If you’ve not come across Simon Sinek yet I urge you to rectify this without delay. Apart from being an inspirational speaker (see TED talks) he has written a book from which I’ve taken as the title for this blog: Start With Why.
Put simply the premise being that those who understand their Why cannot only be better leaders but better organisations; those are the ones who inspire us, who engage with us on an emotional level. They are the ones who interact with us in a completely different way, a way which motivates us to action, to want to connect – they make us feel differently.
“People don’t buy what you do, they buy why you do it” Simon Sinek
Think about that statement for a moment and then think about it in the context of retail:
“People don’t buy what you do, they buy why you do it”
Why do some retail brands command more customer loyalty than others? Price, product etc notwithstanding because these days it should be a given that these are in place and meet the expectations of the consumer. With competition for a seemingly ever decreasing share of our spending becoming more and more intense, how do some retailers manage to succeed where others do not?
I will leave you to discover more about Why in your own time but it is an intriguing thought when we look at the state of the High Street today. We probably all have our preferred or favoured brands with which we consent to do business with – to grant them our loyalty and custom. Apple computers is a good example; they make great computers right? Well, it just so happens that they make computers but for most of us when we think of Apple, computers in themselves don’t immediately spring to mind. We think of tactile, friendly, easy to use phones, tablets etc which have now become an intrinsic part of our lives. And it gets better.
Social media, convenient, personalisation, mobility, in-store experience – these are all key trends in retail which are evolving at an unbelievable speed. Never before has the rate of change we are now witnessing been so rapid. The third screen is now the new normal and this is having a profound and fundamental impact on not only how retailers must think and behave but more importantly on our own expectations of how we wish to engage and therefore be engaged with our preferred brands. It is completely turning on its head the traditional model of a parent child relationship which retailers have enjoyed with their customers for so many years.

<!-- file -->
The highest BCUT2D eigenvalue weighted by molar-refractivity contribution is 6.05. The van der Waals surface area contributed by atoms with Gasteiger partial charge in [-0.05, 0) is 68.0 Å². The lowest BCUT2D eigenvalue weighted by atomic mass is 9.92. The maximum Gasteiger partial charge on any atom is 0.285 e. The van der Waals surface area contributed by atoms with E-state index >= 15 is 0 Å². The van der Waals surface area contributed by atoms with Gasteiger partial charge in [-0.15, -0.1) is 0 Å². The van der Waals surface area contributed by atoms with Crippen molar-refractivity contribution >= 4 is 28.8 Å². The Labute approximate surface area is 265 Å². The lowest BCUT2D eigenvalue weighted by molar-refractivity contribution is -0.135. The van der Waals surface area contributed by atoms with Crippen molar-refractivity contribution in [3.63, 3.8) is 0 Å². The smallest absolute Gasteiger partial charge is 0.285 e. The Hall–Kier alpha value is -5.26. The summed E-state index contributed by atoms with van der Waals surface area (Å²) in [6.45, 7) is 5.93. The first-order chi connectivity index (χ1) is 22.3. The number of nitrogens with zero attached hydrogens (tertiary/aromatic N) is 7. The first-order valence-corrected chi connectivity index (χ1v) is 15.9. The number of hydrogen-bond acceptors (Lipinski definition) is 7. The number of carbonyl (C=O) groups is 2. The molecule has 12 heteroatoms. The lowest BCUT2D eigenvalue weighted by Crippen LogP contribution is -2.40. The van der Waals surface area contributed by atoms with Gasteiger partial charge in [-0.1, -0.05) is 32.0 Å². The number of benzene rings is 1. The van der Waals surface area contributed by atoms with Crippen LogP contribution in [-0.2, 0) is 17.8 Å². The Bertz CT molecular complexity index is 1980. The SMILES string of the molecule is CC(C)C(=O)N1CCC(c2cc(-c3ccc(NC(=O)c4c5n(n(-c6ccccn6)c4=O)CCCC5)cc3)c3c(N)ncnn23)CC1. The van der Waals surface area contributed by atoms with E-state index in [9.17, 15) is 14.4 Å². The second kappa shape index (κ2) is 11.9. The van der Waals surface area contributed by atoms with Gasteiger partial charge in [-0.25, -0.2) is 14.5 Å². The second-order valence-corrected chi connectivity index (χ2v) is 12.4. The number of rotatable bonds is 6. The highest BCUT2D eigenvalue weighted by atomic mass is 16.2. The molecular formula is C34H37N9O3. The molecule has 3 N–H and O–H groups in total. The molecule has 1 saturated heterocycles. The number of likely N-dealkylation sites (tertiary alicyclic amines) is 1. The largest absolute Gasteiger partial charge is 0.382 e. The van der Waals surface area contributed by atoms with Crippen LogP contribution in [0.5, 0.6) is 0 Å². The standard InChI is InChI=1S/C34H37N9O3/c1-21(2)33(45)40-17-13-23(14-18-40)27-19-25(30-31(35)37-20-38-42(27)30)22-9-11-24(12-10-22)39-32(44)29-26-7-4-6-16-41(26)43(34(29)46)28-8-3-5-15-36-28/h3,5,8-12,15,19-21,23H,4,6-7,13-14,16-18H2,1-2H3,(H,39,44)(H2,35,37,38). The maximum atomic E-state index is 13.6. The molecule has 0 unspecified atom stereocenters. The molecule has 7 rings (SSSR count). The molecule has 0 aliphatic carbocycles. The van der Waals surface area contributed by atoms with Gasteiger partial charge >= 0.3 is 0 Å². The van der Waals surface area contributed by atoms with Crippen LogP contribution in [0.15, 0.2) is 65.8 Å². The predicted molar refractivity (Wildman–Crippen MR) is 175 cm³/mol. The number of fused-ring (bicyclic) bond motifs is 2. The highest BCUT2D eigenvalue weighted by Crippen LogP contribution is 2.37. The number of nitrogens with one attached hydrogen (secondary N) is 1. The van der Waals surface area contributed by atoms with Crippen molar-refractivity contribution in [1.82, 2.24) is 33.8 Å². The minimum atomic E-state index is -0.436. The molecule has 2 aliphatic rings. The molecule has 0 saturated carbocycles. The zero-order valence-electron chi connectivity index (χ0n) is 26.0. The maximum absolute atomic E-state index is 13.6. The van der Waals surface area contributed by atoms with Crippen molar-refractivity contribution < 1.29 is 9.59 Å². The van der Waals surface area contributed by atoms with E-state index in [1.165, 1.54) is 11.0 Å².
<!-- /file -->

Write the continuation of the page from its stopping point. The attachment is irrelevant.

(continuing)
Think of your most recent transaction; was it personalised? Was it convenient? Did it meet all your expectations for customer service? Was it a good experience? And most importantly would you wish to go back there whether it be online or in-store? Increasingly we are demanding more and more and this is challenging the traditional retail model. This is an incredibly stimulating and exciting time and best of breed retail has never been so good. From smart mirrors to augmented reality to smartphone apps which will let the consumer know which store staff are working at any particular time, the game is changing.
As retailers are liberated from the shackles of long term leases we will see more and more optimise their store estates to align them with their online business. Typically this will mean less stores but in more favoured locations and the slimmer store estate will need to be sleek and capable of delivering amazing customer experience. Some will be showrooms only and carry zero stock – literally shop fronts for the brand. Store staff will become ever more skilled and experienced so that more and more assisted sales drive conversion and net promoter scores.
And through all of this the consumer will increasingly be expecting some sort of relationship with their brands. Something which is fulfilling, fun, exciting and inspiring. Those who know their Why will ultimately be best placed to succeed again and again and again. They will be the ones who believe in what they do, believe in the very essence of the brand, believe in the value they deliver to their customers. They will understand and believe in the very reason why they exist.
Let’s start with why.